Posts belonging to Category Wells Fargo

Wells Fargo Settles Medical Capital Class Action for $105 Million


InvestmentNews reports that Wells Fargo & Co. has agreed to pay $105 million in a class action lawsuit brought by investors who purchased Medical Capital notes.  The notes turned out to be a fraudulent medical receivables scheme. The note holders alleged that Well Fargo, one of two trustee banks in the scheme, failed to protect […]

Wells Fargo Fined for Selling Unsuitable Investments to Municipalities and Non-Profits


Wells Fargo agreed to pay more than $6.5 million to settle SEC charges that it sold commercial paper backed by mortgage securities and collateralized-debt obligations to municipalities, nonprofit institutions and other customers without first understanding the substantial risks of those securities. The securities were unsuitable because the investors had a low risk tolerance. Three of […]

Case Reveals How Wall Street Banks Cheated Municipalities out of Billions of Dollars


The former co-head of UBS AG’s municipal-derivatives group, and two ex-colleagues are defendants in a municipal bond bid-rigging case being tried before U.S. District Judge Kimba Wood in Manhattan (“Ex-UBS execs on trial in muni bid-rigging case,” InvestmentNews).

Regulators Sanction Major Wall Street Firms for Improper Sales of High-Risk ETFs


The Financial Industry Regulatory Authority (FINRA) announced that it ordered Citigroup Global Markets, Morgan Stanley, UBS Financial Services, and Wells Fargo Advisors to pay more than $9.1 million for failure to supervise and failure to have a reasonable basis for recommending selling leveraged and inverse exchange traded funds. Each of the four firms sold billions […]

Is the SEC Too Soft on Major Wall Street Firms?


Questions continue to arise regarding the too-cozy relationship between the SEC and Wall Street. Recent reports claim that the SEC, when settling with big Wall Street firms, has a practice of granting waivers that preserve special privileges enjoyed by those firms, and protect them from serious consequences that would otherwise result from their wrongdoing. For […]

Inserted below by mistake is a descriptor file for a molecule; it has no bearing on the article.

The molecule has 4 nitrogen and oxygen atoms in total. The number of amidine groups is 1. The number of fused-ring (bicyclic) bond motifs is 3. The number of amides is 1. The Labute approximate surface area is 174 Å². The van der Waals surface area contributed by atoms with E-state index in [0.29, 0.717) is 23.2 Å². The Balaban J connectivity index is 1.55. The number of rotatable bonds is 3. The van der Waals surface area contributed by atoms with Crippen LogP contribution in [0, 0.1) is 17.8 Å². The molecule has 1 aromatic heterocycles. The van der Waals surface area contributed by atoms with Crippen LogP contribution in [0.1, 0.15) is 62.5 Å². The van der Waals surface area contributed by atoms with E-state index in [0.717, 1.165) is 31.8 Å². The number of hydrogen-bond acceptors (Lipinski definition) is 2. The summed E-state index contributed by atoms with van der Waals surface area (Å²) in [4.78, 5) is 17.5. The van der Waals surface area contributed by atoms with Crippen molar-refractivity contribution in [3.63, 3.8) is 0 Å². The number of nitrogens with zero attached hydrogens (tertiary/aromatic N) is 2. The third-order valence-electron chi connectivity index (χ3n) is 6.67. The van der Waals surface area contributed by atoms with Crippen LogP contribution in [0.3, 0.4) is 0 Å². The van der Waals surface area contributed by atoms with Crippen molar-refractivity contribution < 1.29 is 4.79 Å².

Are Wall Street Wirehouses ‘Killing the Goose that Laid the Golden Egg?’


The big four Wall Street wirehouses have lost market share since the financial crisis in part because of their role in the crisis and “customer distrust,” according to Bing Waldert, a director of Cerulli Associates Inc. (See “Wirehouse market share has shriveled since crisis,” InvestmentNews). Merrill Lynch Wealth Management, Morgan Stanley Smith Barney, UBS AG […]

Securities Regulators Fine Wells Fargo $2 Million for Elder Fraud


The Financial Industry Regulatory Authority (FINRA) has fined Wells Fargo Investments $2 million and ordered it to pay restitution to customers for unsuitable sales of reverse convertible securities, and other misconduct. The reverse convertibles sales involved one broker and 21 customers with 172 accounts. Seventy one percent of the customers were over 80 years old. […]

Wells Fargo Pays $148 Million for Defrauding Municipalities


Wells Fargo will pay $148 million to settle charges that its Wachovia Bank unit conspired to rig bids on investment contracts for municipalities. (“Wells to Pay $148 Million to Settle Wachovia Bid-Rig Case,” Wall Street Journal). As part of the settlement, the Justice Department will not prosecute the bank. Wachovia reportedly admitted and accepted responsibility […]

Risks Increase for Structured Products Involving Bank of America, Citigroup and Wells Fargo


The risks are increasing for investors in principal protected notes, reverse convertibles and other structured products associated with Bank of America, Citigroup and Wells Fargo. Moody’s recently announced that it has downgraded the debt of those financial institutions. One reason given: the U.S. government is unlikely to bail them out again. “It is more likely […]

Reverse Convertible Securities More Likely to Become Toxic as Market Swoons


The current free fall in the stock market is likely to activated the ticking time bombs that are hidden away in some investors’ portfolios. These time bombs are embedded in a type of structured product called Reverse Convertible Notes or Reverse Exchangeable Notes. The problem has to do with the way these products are structured.